Your dog starts scratching more than usual and is acting restless.
You wonder if it has fleas, or if there’s another cause…
But how can you tell if your dog has fleas?
If you suspect your dog does have fleas, you don’t want to wait for situation to get worse.
It’s important to check your dog and make sure something else isn’t causing the issue.
This guide is here to help. We’ve included 8 simple tips that show you how to tell if your dog has fleas.
By the end of this article, you’ll have the knowledge you need to make that call without a needing a trip to the vet.
Where Do Dog Fleas Come From?
Before you learn how to recognize a dog flea infestation, it’s best to learn a thing or two about dog fleas and how your dog can get them in the first place.
First of all, there are over 2,000 species of fleas around the world.
However, the most common one that is probably bothering your dog is Ctenocephalides felis, aka the cat flea.
So yes, if your dog has fleas, they are most likely cat fleas (just don’t tell your dog that!)
Dogs are very social animals and often come into close contacts with a lot of other dogs.
Plus not all dogs are into chasing cats, and some prefer to hang around and play with them instead.
Your dog could even have picked up fleas from the park or anywhere other flea-bearing animals frequently visit.
Because of this, even the cleanest dogs can become infested with fleas.
Before taking any action against the fleas, you need to be 100% sure that fleas are the actual issue and causing your dog’s discomfort.
How To Tell If Your Dog Has Fleas
Fleas are small parasites that measure 1 to 3 millimeters in length.
A female flea can lay approx. 50 eggs per day. So they breed and spread really fast!
Typically, they infest the base of the tail, abdomen, neck, and lower back.
Fleas have dark or brown bodies that are much easier to spot if your dog has light-colored skin or hair.
If that’s not the case, then there are other signs you can look out for.
To figure out if it just fleas or it’s something else and you need to visit the vet, here are 8 simple tips:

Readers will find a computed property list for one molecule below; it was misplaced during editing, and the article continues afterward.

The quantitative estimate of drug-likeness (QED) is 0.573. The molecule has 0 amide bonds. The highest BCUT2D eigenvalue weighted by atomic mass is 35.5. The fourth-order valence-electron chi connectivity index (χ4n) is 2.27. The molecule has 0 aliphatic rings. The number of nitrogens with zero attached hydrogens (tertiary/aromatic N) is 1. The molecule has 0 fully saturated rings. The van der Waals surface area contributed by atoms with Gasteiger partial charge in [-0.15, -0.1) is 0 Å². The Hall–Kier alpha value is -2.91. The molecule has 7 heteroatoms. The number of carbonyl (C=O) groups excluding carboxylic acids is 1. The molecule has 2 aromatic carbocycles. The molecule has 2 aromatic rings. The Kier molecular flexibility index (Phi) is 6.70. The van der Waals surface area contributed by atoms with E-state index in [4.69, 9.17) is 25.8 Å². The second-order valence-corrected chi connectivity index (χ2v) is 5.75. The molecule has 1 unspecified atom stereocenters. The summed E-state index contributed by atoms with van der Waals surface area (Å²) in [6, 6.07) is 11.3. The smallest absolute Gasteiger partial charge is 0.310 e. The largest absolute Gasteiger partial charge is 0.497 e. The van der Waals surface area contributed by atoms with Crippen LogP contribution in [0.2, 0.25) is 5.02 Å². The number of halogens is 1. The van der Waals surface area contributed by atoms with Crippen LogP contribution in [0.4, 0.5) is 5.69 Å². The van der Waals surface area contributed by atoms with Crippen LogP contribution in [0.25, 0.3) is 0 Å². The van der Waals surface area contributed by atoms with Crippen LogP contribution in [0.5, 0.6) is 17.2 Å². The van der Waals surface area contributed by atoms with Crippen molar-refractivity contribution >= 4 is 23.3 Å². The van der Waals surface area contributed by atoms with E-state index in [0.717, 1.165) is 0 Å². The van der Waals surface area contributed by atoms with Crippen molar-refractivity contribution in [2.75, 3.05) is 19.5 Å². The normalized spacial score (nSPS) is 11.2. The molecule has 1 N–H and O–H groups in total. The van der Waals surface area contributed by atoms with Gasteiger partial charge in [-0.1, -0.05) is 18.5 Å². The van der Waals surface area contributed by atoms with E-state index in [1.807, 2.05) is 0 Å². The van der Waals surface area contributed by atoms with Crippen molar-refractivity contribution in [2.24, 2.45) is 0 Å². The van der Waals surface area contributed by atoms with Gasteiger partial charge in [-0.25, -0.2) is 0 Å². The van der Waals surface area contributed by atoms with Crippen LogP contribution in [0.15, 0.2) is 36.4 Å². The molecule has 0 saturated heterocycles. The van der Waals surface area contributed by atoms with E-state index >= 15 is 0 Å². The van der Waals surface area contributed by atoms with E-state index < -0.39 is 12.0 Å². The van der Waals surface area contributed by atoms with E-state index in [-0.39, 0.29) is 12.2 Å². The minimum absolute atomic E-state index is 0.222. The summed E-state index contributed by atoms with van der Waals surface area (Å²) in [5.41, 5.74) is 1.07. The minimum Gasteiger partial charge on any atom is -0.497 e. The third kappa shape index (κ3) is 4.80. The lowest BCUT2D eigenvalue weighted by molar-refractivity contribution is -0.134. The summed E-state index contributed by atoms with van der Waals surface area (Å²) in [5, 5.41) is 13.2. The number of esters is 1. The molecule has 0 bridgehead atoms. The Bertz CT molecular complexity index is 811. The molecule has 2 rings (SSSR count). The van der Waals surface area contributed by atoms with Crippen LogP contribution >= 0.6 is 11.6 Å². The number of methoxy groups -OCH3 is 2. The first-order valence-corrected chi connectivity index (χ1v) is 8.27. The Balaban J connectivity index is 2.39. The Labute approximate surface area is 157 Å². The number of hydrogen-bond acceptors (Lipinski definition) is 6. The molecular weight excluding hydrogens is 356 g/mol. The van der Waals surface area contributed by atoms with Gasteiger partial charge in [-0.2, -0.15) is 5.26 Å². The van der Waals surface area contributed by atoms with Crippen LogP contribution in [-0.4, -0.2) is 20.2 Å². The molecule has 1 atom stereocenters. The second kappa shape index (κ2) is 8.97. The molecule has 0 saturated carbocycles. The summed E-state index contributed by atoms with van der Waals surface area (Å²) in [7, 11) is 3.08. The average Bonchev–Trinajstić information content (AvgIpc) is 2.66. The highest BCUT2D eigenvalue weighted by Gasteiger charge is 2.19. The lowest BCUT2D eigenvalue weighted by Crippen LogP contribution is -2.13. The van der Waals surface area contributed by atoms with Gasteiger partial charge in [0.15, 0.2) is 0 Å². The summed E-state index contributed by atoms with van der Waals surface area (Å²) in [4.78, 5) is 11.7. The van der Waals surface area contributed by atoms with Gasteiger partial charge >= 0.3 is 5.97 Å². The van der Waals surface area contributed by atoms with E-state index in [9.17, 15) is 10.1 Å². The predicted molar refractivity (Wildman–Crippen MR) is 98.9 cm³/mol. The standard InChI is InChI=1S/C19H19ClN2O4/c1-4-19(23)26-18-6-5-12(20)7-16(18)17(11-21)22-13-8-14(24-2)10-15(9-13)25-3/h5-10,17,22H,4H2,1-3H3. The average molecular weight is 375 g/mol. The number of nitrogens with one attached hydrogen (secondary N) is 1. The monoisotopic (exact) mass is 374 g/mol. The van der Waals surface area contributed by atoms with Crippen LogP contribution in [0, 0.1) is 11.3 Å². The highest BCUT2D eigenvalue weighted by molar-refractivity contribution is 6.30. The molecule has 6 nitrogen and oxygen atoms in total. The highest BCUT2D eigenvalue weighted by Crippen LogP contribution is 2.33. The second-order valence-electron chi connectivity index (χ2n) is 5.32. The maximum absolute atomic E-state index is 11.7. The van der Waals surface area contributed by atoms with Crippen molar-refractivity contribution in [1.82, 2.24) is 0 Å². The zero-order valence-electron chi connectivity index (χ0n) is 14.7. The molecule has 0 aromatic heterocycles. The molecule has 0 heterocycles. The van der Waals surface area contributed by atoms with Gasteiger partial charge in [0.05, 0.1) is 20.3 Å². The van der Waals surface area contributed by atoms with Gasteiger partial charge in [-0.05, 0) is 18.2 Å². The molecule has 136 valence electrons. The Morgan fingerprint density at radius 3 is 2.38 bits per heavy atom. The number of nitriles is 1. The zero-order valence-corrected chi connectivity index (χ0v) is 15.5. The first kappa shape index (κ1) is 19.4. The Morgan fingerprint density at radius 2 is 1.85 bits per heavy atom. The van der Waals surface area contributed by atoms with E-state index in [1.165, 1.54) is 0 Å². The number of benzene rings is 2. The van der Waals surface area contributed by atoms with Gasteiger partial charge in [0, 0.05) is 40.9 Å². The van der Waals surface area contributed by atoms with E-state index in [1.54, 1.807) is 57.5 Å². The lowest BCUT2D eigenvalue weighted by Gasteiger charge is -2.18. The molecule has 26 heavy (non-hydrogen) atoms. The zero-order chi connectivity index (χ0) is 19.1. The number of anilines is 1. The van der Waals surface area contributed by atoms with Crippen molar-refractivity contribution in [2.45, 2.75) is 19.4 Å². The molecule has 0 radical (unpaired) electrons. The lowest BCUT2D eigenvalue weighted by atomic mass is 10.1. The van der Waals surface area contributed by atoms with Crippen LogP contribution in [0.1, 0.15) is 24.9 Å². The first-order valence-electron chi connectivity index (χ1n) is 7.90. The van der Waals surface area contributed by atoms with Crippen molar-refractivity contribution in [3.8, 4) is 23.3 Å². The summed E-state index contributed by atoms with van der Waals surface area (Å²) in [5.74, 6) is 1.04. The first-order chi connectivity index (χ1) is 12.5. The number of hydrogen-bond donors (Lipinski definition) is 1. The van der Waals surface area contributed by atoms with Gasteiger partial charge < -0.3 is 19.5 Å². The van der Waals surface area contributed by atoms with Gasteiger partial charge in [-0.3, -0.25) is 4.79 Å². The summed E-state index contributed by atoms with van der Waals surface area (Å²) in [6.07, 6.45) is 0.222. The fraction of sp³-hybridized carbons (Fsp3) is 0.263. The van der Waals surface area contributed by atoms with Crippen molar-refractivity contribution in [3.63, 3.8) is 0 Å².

#1 Find the fleas – no matter the skin or hair colour of the dog, a visual inspection is pretty straightforward and fast. Split the dog’s hair and see if the little critters are running around trying to hide. Pay particular attention to the base of the tail, abdomen, neck, and lower back.
#2 Check the fur for patches of hair loss, red and irritated skin. If you see small red dots, there’s a good chance those are flea bites.
#3 Watch out for abnormal licking, biting and scratching. Those are the first signs that your dog has fleas and that’s usually when you want to do something about it. That behavior will only be because of something else in rare occasions.
#4 Check for flea dirt. Flea dirt is a term used to describe flea droppings. They look like black pepper flecks, and they will be spread over your dog’s infected body area if it has fleas. Sometimes, you may find them on the carpet and the dog bed as well. They are nothing but dried blood.
#5 Give your dog a warm bath. If there are black spots in the water, then you’ve got fleas. If you find blood in the water, don’t be concerned too much as you’re probably looking at flea droppings disintegrated in the water.
#6 Use a flea comb. One of the best and easiest ways to check for your dog for a flea infestation is by using a flea comb. A flea comb can gather both flea dirt and actual fleas. It’s simple, easy, and can provide a definitive answer.
#7 Use a flea trap. If you are not too eager to check your dog with your own hands, you might try something else like a flea trap. Anyone can make a small DIY flea trap. Place a small dish full of soapy water and a candle or a nightlight nearby. That way, fleas will be lured by the light and will accidentally jump in the soapy water. If find fleas in the water, it’s a sure sign your dog has them and they might be in your home as well.
#8 Check your dog’s gums. If they are pale, your dog could have anemia. Anemia can be a direct consequence of the fleas consuming the dog’s blood and decreasing its supply of hemoglobin. This lack of hemoglobin leads to anemia, which can lead to dizziness, weakness and breathing difficulties. Fleas can consume blood about 15 times their body weight in a single day, so they don’t mess around. Don’t panic with this point though – anemia is only likely to be caused if you’re dog has a significant and very obvious flea infestation.
How To Get Rid Of Dog Fleas
In this article we have given you 8 simple techniques that show how to tell if your dog has fleas.
If your furry friend is unfortunate enough to have picked up fleas, don’t panic.
There are all sorts of products made specifically for flea treatment. Products like flea shampoos, collars that repel fleas and ticks, flea sprays, chews for flea control, oral tablets, and so on.
It is also a good idea to clean your home when treating your dog for fleas. Wash their toys, bedding and vacuum the carpets.
As far as your garden goes, you may want to treat that as well. Diatomaceous earth or some non-toxic nematodes can do the job. They both are non-toxic, very effective and budget-friendly.
If you are unsure about anything, talk to a vet before taking any action. If nothing else, it’ll confirm that you’re about to do the right thing to deal with your dog’s flea infestation.